A bigger disadvantage was that both the genders were not treated with equal respect in society. Many cultures were getting male dominated. Men were given positions to make rules that were unfair to women. For example, widows were not allowed to get remarried but men would remarry after the death of his wife. Some practices in eastern India were even more drastic like Sati where the widow was burnt in the funeral pyre of her husband. Today this would be tantamount to murder.
As people stood up against absurd social rules, reforms started to take place in the society. Further more, social structures matured towards efficient re-organization. Agriculture took a back seat and gave way to industrialization. After industrial revolution the increase in human population was tremendous. It rose from 770 million in 1760 to an inconceivable 6 billion at the end of the 20th century.
With changing socio-economic conditions, many families moved out of their hometown to work in other cities. Families became nuclear. People gave in to individual choices of life partners. Many young girls opposed the older custom of arranged marriages. To be romantically attracted to their future husband was an important criteria above all other practical considerations. The collective social goals of marriage got neglected.
In 1920, the government of United States passed the 19th amendment granting voting rights to women. This was followed by the ratification of ERA (Equal Rights Amendment) for women in the 1970s. A significant number of women started joining the workforce as mass mechanization took place. Progressively with years, women became equally capable to work in industries.
The economic independence brought forth a relaxed dependency among the spouses. Men and women started interacting in all walks of life. Such close proximity also led to intimacy between the two genders in various forms outside of a nuptial bond.
As any generation X girl, with an overdose of Hollywood and Bollywood movies, my idea of marriage was finding my prince charming. I expected my husband to be a hero who will protect and love me unconditionally. To me, matrimony promised to be a reward. But it was not such an easy a path to physical and emotional satisfaction. In reality, our counterparts were equally inexperienced and demanding. They were also struggling hard to feel worthy and loved. After many years, I understood that marriage was a challenging next step of my life.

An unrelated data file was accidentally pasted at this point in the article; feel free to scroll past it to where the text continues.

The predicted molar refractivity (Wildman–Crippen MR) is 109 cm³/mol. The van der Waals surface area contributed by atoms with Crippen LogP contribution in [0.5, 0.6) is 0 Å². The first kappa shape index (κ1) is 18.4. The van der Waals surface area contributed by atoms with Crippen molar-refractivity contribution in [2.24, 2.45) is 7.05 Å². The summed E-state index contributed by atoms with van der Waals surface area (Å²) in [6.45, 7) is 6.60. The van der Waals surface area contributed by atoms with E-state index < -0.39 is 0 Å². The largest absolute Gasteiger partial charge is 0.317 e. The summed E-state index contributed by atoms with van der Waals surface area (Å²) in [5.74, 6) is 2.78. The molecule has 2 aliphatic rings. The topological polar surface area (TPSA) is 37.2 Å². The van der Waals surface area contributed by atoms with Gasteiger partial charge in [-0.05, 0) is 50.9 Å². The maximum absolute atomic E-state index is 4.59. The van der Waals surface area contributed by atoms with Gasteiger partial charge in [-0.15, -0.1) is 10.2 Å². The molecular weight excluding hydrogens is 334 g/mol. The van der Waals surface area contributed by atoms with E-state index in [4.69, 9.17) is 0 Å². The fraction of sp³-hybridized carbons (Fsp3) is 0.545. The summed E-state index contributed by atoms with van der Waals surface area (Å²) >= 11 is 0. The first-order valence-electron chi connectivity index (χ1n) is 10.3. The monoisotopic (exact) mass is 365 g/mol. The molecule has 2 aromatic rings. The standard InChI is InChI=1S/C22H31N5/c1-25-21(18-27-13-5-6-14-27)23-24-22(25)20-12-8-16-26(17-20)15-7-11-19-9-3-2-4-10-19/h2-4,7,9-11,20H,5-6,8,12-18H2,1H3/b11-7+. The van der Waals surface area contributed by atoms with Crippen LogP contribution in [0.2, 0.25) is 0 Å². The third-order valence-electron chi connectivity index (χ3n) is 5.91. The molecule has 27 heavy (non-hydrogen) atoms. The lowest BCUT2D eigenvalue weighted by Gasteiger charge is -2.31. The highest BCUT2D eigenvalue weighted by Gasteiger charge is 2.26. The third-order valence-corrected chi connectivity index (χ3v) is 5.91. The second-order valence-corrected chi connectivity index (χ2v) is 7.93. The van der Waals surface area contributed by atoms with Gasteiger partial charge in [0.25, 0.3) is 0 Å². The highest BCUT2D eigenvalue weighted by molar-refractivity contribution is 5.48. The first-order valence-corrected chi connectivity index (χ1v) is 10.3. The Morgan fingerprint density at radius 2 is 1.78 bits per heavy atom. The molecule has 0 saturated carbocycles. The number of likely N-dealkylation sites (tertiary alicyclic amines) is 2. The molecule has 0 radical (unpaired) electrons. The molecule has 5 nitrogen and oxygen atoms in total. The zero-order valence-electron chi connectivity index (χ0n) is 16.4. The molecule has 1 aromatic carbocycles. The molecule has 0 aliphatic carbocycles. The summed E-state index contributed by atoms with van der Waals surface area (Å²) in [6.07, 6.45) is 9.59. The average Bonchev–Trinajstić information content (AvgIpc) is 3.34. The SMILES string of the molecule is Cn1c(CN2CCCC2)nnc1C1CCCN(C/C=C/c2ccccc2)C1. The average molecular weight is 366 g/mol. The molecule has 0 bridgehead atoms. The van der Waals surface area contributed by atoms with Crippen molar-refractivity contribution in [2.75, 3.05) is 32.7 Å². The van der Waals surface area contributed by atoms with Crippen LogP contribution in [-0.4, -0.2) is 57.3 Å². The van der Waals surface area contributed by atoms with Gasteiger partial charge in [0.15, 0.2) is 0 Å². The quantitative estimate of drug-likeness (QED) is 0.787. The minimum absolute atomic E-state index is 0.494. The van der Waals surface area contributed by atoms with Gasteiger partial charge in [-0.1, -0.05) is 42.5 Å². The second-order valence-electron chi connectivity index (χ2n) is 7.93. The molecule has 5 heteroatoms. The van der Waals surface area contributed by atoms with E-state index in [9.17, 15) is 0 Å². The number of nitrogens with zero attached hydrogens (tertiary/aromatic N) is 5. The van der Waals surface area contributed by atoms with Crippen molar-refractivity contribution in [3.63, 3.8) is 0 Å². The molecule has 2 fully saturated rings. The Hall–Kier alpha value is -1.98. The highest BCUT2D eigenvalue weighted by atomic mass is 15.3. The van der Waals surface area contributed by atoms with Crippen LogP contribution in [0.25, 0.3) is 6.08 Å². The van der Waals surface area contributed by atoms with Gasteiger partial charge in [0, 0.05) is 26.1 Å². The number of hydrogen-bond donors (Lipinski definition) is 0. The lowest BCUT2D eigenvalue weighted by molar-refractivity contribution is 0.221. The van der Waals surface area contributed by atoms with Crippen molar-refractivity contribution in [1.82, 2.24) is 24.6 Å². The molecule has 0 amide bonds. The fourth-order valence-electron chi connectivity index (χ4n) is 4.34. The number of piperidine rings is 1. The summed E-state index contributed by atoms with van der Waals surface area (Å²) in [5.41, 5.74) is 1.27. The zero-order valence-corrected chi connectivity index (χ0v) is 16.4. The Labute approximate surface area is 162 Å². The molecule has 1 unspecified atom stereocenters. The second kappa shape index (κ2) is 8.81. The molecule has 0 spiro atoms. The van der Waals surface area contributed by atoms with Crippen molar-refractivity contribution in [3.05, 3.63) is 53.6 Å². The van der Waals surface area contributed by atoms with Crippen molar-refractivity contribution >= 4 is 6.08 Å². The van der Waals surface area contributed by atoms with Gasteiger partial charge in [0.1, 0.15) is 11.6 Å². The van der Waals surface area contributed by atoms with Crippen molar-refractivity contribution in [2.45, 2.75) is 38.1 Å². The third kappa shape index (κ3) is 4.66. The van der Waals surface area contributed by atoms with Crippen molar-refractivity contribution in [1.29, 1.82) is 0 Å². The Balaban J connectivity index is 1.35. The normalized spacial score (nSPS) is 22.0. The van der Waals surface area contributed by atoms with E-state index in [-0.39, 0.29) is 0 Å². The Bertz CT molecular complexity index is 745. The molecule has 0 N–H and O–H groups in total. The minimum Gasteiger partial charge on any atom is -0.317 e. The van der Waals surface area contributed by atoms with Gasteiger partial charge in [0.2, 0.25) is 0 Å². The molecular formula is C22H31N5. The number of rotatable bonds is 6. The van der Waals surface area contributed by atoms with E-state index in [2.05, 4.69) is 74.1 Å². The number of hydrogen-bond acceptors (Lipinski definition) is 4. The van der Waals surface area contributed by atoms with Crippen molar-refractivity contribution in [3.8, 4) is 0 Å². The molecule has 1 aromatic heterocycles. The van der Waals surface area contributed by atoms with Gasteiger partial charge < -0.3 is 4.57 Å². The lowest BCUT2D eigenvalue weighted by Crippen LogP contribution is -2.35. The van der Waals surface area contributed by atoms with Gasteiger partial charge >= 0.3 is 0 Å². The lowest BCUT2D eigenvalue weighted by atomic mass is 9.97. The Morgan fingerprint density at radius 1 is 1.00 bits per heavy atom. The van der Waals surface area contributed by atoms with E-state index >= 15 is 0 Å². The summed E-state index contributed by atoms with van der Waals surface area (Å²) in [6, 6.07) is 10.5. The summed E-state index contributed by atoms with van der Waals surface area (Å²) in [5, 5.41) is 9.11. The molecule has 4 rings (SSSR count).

Nowadays people are moving away from being solely dependent on their spouses for their emotional and physical needs. They are going to concerts with friends or working out at a gym or relaxing in a spa. Various avenues of entertainment opened up with the advent of television, Internet, social media and smart phones. Family responsibilities are hard to fit in with busy work schedules and tempting options for entertainment and relaxation. People are striving to be self-sufficient. Earning capacity, freedom of mingling and lack of urgency to expand one’s family have led the new generation to look upon marriage as an option or afterthought. Successful men and women are delaying their marriage beyond their 30s and even 40s in some cases.
With a whopping 7 billion current population, the thought of extinction of human race is probably far-fetched. However, the fertility rate across the world has steadily declined since the 1960s. Marriage, in its traditional sense, has lost its relevance nowadays. Slow but progressive changes in personal development have blurred some of the collective perspectives. Though it had been a milestone life event for thousands of years in the past, modern social structure and standards do not support this age-old institution as a requirement for a successful life. Marriage is no longer an important development for an adult but more of an excuse to celebrate an existing happy co-habitation.